Rivalry games are special, or at least they are supposed to be.
They are the one game a year that can make the rest of the season moot. A loss in the matchup can leave a sour taste in one’s mouth even after a good season. Conversely, a victory over your rival can bring about a joy that few other games can.
The feelings last an entire offseason, with even a low-level bowl game doing little to placate the loser or tarnish things for the winner.
Sometimes there are even significant postseason implications, though in the case of Arizona and Arizona State that has rarely been the case.
At any rate, the point is that rivalry games are to be cherished.
What the Pac-12 did Friday, when it announced a new schedule that saw Arizona hosting Arizona State in the first game of the season, was a disservice to one of the most intense rivalry games in the country.
As the Athletic’s Doug Haller pointed out, the last time the two schools opened their seasons against one another was in 1937. Since then they have not always finished their slates against each other, but regardless their battle comes late in the season.
At that time we know who each team is. We’ve watched them deal with the rest of the conference and seen them battle injury and other issues. We know if either one of them needs a win for something special, such as a division title or bowl seeding/eligibility.
The drama is real.
Unfortunately the Pac-12, in all its wisdom, chose to rob us all of that. Sure, when (or if) the Wildcats host the Sun Devils on September 26 in Arizona Stadium the game will matter. Whoever wins the game will have bragging rights as well as a victory in a season that may not even last 10 games.
For the Sun Devils, it’s a chance to win a fourth consecutive game in the series and get a season with high expectations off on the right foot. For the Wildcats, of course, it’s a chance to beat their rivals for the first time since 2016, give the embattled coaching staff its first win against Arizona State and perhaps send a message that this season’s team is better than most think.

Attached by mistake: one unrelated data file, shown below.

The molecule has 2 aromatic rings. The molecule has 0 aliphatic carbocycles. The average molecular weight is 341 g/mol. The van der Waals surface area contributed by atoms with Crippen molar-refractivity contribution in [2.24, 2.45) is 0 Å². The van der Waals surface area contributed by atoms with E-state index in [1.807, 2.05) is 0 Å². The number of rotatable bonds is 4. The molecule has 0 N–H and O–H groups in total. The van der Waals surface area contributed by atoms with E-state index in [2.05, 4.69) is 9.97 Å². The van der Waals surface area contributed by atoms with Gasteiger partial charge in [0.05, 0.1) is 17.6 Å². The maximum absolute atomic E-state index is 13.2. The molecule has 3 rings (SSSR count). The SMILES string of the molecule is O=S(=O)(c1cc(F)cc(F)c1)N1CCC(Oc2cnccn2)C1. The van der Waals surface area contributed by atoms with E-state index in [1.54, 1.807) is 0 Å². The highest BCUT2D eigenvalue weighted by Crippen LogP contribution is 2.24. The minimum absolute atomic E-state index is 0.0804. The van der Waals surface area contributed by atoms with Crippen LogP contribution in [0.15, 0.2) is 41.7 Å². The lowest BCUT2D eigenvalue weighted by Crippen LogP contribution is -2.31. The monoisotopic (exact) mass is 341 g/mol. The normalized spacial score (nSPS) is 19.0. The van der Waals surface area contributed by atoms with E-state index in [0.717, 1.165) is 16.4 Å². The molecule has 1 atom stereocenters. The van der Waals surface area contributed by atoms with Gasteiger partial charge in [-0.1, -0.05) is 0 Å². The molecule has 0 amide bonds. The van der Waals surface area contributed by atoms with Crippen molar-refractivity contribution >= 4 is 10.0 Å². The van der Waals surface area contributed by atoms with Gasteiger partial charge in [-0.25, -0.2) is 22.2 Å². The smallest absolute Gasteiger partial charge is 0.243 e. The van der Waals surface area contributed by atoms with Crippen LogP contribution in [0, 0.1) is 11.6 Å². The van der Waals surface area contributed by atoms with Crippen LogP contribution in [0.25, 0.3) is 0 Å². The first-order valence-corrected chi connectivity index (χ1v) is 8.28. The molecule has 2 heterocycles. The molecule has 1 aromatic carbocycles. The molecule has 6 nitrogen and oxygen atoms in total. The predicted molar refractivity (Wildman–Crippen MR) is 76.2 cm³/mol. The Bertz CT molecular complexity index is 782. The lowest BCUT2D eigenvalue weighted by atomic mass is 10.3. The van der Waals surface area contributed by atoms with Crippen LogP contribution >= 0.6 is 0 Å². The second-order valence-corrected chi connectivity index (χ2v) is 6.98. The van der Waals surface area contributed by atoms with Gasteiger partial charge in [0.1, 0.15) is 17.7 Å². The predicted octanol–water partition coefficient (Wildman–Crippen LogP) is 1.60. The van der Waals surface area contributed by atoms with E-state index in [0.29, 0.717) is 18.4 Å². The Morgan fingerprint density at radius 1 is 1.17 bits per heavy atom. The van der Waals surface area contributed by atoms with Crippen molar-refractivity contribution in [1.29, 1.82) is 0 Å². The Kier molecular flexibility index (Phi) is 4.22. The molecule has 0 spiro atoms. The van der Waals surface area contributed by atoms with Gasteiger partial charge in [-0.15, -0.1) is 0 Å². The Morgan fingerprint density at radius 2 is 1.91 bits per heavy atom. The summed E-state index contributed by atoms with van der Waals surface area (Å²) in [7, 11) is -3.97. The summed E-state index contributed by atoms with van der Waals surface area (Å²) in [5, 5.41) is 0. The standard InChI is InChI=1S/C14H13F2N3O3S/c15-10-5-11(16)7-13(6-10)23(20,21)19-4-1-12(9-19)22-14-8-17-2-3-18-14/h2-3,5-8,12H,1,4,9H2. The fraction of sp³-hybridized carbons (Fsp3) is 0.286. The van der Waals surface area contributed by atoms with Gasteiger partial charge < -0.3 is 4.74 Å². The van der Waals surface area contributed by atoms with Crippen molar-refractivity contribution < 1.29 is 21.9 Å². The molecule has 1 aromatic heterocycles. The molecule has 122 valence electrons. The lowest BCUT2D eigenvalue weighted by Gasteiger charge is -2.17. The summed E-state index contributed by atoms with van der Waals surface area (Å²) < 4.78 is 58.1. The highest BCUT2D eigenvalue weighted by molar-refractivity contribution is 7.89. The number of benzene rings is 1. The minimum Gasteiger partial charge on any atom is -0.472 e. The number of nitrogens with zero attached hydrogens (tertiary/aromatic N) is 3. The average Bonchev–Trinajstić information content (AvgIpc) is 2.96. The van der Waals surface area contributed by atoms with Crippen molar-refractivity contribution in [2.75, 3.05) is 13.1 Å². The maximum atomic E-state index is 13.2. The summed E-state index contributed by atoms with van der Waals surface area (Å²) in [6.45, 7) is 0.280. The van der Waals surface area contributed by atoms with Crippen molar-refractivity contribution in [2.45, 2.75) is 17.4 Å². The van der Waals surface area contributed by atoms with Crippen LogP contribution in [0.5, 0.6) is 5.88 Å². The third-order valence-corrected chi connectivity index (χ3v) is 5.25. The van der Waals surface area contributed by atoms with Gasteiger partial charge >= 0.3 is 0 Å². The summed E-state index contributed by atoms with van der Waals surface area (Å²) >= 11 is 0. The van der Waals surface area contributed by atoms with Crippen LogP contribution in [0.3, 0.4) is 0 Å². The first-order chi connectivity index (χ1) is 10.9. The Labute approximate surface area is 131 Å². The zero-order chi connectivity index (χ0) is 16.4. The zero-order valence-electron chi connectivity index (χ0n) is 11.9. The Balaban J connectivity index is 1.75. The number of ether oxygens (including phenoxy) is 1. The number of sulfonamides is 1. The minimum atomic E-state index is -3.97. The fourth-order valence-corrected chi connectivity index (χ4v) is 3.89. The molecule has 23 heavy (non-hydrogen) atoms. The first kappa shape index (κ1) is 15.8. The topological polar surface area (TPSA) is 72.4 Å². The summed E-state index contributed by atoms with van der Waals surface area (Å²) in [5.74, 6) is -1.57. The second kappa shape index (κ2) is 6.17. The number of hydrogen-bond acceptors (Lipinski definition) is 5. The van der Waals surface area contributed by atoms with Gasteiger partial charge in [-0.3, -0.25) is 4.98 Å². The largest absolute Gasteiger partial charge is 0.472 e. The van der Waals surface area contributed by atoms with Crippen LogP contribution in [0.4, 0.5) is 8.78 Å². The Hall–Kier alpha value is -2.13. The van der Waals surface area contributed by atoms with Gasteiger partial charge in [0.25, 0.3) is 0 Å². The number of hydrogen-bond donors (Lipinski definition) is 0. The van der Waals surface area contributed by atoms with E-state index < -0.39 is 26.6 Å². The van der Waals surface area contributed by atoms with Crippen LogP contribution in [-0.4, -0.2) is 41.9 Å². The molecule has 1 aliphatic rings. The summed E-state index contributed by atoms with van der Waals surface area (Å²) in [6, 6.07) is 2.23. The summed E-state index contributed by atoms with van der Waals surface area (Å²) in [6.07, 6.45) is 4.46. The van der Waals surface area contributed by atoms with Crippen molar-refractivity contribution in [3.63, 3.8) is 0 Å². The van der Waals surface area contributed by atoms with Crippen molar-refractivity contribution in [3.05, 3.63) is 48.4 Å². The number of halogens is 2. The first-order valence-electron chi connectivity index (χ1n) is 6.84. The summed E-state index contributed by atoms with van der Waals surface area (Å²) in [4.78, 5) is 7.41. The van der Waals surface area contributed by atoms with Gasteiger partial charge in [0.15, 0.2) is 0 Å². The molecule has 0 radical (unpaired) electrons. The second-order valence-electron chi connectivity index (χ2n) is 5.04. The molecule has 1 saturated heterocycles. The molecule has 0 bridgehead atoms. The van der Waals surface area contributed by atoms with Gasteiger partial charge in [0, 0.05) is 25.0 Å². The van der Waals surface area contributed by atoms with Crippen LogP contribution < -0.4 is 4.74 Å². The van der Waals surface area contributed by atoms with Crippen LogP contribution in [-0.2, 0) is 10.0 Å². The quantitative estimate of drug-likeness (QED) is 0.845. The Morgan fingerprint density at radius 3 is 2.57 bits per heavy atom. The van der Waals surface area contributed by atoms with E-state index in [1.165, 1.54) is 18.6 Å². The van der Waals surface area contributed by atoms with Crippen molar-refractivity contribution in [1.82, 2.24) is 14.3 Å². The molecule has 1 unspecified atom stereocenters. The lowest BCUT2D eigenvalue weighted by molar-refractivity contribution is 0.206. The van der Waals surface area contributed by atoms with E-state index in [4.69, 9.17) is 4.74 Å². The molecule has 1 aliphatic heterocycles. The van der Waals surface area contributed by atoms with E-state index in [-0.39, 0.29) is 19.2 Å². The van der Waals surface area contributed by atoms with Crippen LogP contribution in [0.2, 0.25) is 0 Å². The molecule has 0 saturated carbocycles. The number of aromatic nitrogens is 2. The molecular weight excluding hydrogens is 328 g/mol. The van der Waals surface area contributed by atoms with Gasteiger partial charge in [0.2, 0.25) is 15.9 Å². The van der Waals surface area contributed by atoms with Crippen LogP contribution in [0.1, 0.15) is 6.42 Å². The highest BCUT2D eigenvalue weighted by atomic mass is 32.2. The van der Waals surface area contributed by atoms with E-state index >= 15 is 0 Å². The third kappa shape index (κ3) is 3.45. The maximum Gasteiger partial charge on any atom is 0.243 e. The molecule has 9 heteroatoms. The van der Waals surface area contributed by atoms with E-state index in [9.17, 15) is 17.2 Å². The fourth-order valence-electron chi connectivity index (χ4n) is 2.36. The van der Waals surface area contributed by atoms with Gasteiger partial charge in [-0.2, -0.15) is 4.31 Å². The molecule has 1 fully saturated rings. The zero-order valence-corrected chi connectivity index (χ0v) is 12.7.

And that’s it.
The game will not directly lead to anything else of note, save for perhaps nearly two full seasons of bragging rights?
As it turns out Pac-12 Commissioner Larry Scott, who is widely known for his sound decision making, said part of the reason for the game being schedule in Week 1 was because if Arizona, currently a Covid-19 hotspot, is not safe enough to play the game could then be moved to an open week later in the season.
That makes sense, but if the fear — justifiable it may be — is that Arizona and/or California, which has UCLA and USC facing off in Week 1, will not be able to host a game in late September then why schedule the games then in the first place?
Naturally as this pandemic continues none of us know what things will be like when, so trying to schedule things, let alone predict them, is somewhat of a fool’s errand.
Scheduling a rivalry game early under the premise that it can be made up later if it must be postponed wreaks of desperation. The Pac-12 is rushing to squeeze it into a schedule that may not be completed, if it is played at all, in what could be viewed as a money grab if fans were expected to even be in attendance.
If the game is played in September, it will certainly be unlike any other we have ever seen. Both have new coordinators on defense, while the Sun Devils have a fresh face for offense, too. They each have young QBs — ASU’s has more game experience than Arizona’s — and despite their vastly different expectations, each team could likely have used a softer non-conference start to the season.
To say either team has an advantage, other than the talent gap that favors ASU, would be misguided. In theory the Wildcats should be healthier than they have been for a game against the Sun Devils in a long time, and their new-look defense may be a bit tougher to prepare for given the lack of film on it.
An offense led by Grant Gunnell will likely have a different look than the one we say with Khalil Tate at the helm, and there will not be a full season of that on film, either.
On the flip side, Arizona’s abbreviated spring practice likely inhibited that unit’s growth, which would seem to aid Arizona State. On offense, while Jayden Daniels is young he did start 12 games for ASU last season, so he brings some experience to the field.
It’s difficult to imagine either team firing on anything close to all cylinders after a disjointed offseason that, even with workouts and practices getting going, will be nothing close to normal. This is a strange time for everyone, and finding out a game will be played less than two months before kickoff is certainly a shock to the system.
Maybe we’ll get through August and then most of September with Covid-19 subsiding and the game will go on as scheduled. Even if it does, however, the 94th Territorial Cup will have an odd feel, with players who will be rushing to get ready and few, if any, fans in the stands.
We all want the game to happen, of course.
Yet, the Duel in the Desert deserves better than it is scheduled to get.